The Paint that i've really come to like is Vallejo, Acrylic-Polyurethane, Surface Primer in the German Red Brown color. It's a nice boxcar red color match. Though, it's still not a good match to the Blackstone colors.

D. Buxton


On Wed, May 6, 2020 at 2:35 PM Brian Jansky <brianj844@...> wrote:
I was wondering if anyone uses Tru-Color paints for their narrow gauge needs and if so, which boxcar red do yall find is a close match to the color Blackstone uses? I see they have "TCP-216: Denver & Rio Grande Western Freight Car Red; 1945-1960" but since they have so many shades in total, I was wondering if it is indeed the best match or if one of the others might be better.

During this extra time we all I have, I have set my mind to try my hand at painting a stash of the Rail Line kits I that have built but have never got the nerve to paint. Wish me luck!

Thanks,
Brian

Scott
 

PBL has several different Rio Grande box car colors as well.

Scott McDonald

Randy
 

Dale and Brian

I am part owner in a hobby shop here in the Salt Lake City area. One of my customers just ordered the Tru-Color Paint #202 (KCS 1950-1969 Freight Car Red) that he says is a very good match for D&RGW freight car red.

I am not sure myself, but my customer claims it is a match

Just an FYI, your mileage may vary

Randy J

tonyk537
 

Agree completely with Dale.  Don't think any two batches were the exact same color.  Added to that is that the day they were painted the elements started changing the color.  So what is a match for D&RGW freight car red?!?!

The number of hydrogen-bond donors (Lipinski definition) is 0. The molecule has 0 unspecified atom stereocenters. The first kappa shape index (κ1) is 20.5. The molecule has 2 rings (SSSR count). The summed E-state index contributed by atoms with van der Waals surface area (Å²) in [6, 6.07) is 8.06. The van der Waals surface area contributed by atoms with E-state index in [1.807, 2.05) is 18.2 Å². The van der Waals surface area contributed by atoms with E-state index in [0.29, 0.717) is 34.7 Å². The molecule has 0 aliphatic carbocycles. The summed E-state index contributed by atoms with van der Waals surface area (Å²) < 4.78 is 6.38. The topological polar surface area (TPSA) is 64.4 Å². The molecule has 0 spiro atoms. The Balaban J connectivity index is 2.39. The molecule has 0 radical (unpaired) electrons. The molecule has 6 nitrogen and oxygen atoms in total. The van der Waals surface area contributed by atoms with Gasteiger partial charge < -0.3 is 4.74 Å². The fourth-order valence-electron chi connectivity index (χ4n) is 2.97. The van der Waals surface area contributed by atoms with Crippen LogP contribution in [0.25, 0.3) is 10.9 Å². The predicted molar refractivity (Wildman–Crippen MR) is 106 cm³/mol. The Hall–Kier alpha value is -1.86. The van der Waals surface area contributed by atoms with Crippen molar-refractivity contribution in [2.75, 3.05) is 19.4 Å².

Attached is my favorite picture when people start talking about matching color.  4 cars, 4 colors.  Taken in Durango 1958.  Believe it is a Maxwell, but could be wrong.

Tony Kassin

Lawrence Wisniewski
 

Give me a bottle of Star Brand Light Freight Car Red and some of the other colors that PBL has available and I can mix up all of the color versions in the photo.  I was struck long ago by the incredible variety of colors on a typical string of cars stored in Chama, and found plenty of good color photos taken in the 50's and 60's that reinforced the need to reflect this variety in my modeling efforts.  In more recent times, I've noticed more uniformity in car color in the rolling stock in Chama, largely due to the efforts of the volunteer  organizations committed to long term preservation and the improved color stability of modern paints.  This can mislead people into thinking that Blackstone's choice of colors is the holy grail.  Not so in the old days, for sure.  I'm one of those nuts who will strip and repaint Blackstone cars to achieve not only a more pleasing color range, but also to take advantage of the excellent lettering available from Thinfilm and San Juan decals.  


-----Original Message-----
From: tonyk537 via groups.io <Tonyk375@...>
To: HOn3@groups.io
Sent: Sat, May 9, 2020 1:36 am
Subject: Re: [HOn3] Tru-Color Paints - DRGW Freight Car Red?

Agree completely with Dale.  Don't think any two batches were the exact same color.  Added to that is that the day they were painted the elements started changing the color.  So what is a match for D&RGW freight car red?!?!  

Attached is my favorite picture when people start talking about matching color.  4 cars, 4 colors.  Taken in Durango 1958.  Believe it is a Maxwell, but could be wrong.